Low elasticity is linked to thin hair, whereas high elasticity, thick to normal hair.
This is your hair's ability to absorb moisture and product is really how porous it is.
To determine your hair's porosity, fill a bowl with water and place a single strand of hair in the bowl. If your strand sinks to the bottom it has high porosity and is absorbing all the moisture.
If your strand remains under the surface, but floats, your hair is well-balanced and is of "normal" porosity. If the strand floats above the surface of the water your hair has low porosity and does not absorb moisture easily.
High porosity usually is a result of damaged, frizzy or dry hair. Low porosity can sometimes feel oily as it will take a lot of product in but may not distribute it accordingly.
This one's easy, is your hair straight, wavy, or curly?
Determining your hair type is easier than your dating type, especially because it's yours and you know your own hair better than anybody, right?
Knowing your hair type will help you determine which products you need the most and how to build your hair care routine to meet all your needs.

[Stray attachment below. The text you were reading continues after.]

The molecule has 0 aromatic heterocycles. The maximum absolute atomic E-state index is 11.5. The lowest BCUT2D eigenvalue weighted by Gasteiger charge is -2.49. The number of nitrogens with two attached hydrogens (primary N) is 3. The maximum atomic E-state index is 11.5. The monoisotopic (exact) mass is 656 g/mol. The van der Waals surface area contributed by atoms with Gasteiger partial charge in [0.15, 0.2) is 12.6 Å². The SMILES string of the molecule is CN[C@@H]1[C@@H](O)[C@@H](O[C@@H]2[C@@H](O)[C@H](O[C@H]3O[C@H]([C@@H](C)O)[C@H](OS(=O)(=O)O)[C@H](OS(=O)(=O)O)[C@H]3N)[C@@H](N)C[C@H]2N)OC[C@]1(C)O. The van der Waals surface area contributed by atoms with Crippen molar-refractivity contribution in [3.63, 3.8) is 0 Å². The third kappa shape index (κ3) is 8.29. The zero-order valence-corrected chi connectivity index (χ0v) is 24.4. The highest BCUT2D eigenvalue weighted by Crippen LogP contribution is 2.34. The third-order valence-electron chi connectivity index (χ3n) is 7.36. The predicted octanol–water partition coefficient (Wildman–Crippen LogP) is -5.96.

It's important to keep in mind that hair changes with seasons, for example you may find your hair more frizzy or curly in humid and hot weather or that your hair is less porous in colder months. Slight adjustments may be needed to your routine but shouldn't throw you off your game.
While the type of needed products will depend on your hair needs, there are a few must-haves for any hair care routine:
- Shampoo and conditioner based on hair type (we can help you narrow it down here)
- Microfiber towel
- A good quality hairdryer with adjustable heat
- A diffuser for our curly hair girls
- Heat protectant spray or cream
- Styling product (spray, gel, mousse, etc.)
- Paddle brush - these are great for generally all hair types
However, a note on paddle brushes: They are made with different types of bristles and these can be chosen based on hair type. For instance, if you have thick hair, choose a brush with sturdier bristles like nylon and synthetic, which can run smoothly through textured hair.
Washing Your Hair